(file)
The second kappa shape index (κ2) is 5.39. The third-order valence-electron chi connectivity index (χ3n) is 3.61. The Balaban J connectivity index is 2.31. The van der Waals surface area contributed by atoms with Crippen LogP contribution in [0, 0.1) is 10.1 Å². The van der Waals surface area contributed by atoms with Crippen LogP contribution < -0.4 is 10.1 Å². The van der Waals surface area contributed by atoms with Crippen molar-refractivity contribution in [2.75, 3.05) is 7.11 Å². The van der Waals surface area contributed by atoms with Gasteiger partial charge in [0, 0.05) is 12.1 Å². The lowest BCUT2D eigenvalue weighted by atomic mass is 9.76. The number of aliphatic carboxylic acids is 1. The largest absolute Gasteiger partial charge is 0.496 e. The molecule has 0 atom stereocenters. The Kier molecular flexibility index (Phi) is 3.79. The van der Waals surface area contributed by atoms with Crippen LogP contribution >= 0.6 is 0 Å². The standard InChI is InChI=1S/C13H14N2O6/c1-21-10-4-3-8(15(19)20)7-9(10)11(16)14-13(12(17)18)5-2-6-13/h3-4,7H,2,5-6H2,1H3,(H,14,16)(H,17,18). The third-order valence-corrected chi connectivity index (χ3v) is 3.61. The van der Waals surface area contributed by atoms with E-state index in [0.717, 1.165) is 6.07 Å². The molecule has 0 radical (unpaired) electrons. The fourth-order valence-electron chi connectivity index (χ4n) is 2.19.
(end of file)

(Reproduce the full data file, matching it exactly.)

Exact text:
The second kappa shape index (κ2) is 5.39. The third-order valence-electron chi connectivity index (χ3n) is 3.61. The Balaban J connectivity index is 2.31. The van der Waals surface area contributed by atoms with Crippen LogP contribution in [0, 0.1) is 10.1 Å². The van der Waals surface area contributed by atoms with Crippen LogP contribution < -0.4 is 10.1 Å². The van der Waals surface area contributed by atoms with Crippen molar-refractivity contribution in [2.75, 3.05) is 7.11 Å². The van der Waals surface area contributed by atoms with Gasteiger partial charge in [0, 0.05) is 12.1 Å². The lowest BCUT2D eigenvalue weighted by atomic mass is 9.76. The number of aliphatic carboxylic acids is 1. The largest absolute Gasteiger partial charge is 0.496 e. The molecule has 0 atom stereocenters. The Kier molecular flexibility index (Phi) is 3.79. The van der Waals surface area contributed by atoms with Crippen LogP contribution >= 0.6 is 0 Å². The standard InChI is InChI=1S/C13H14N2O6/c1-21-10-4-3-8(15(19)20)7-9(10)11(16)14-13(12(17)18)5-2-6-13/h3-4,7H,2,5-6H2,1H3,(H,14,16)(H,17,18). The third-order valence-corrected chi connectivity index (χ3v) is 3.61. The van der Waals surface area contributed by atoms with E-state index in [0.717, 1.165) is 6.07 Å². The molecule has 0 radical (unpaired) electrons. The fourth-order valence-electron chi connectivity index (χ4n) is 2.19.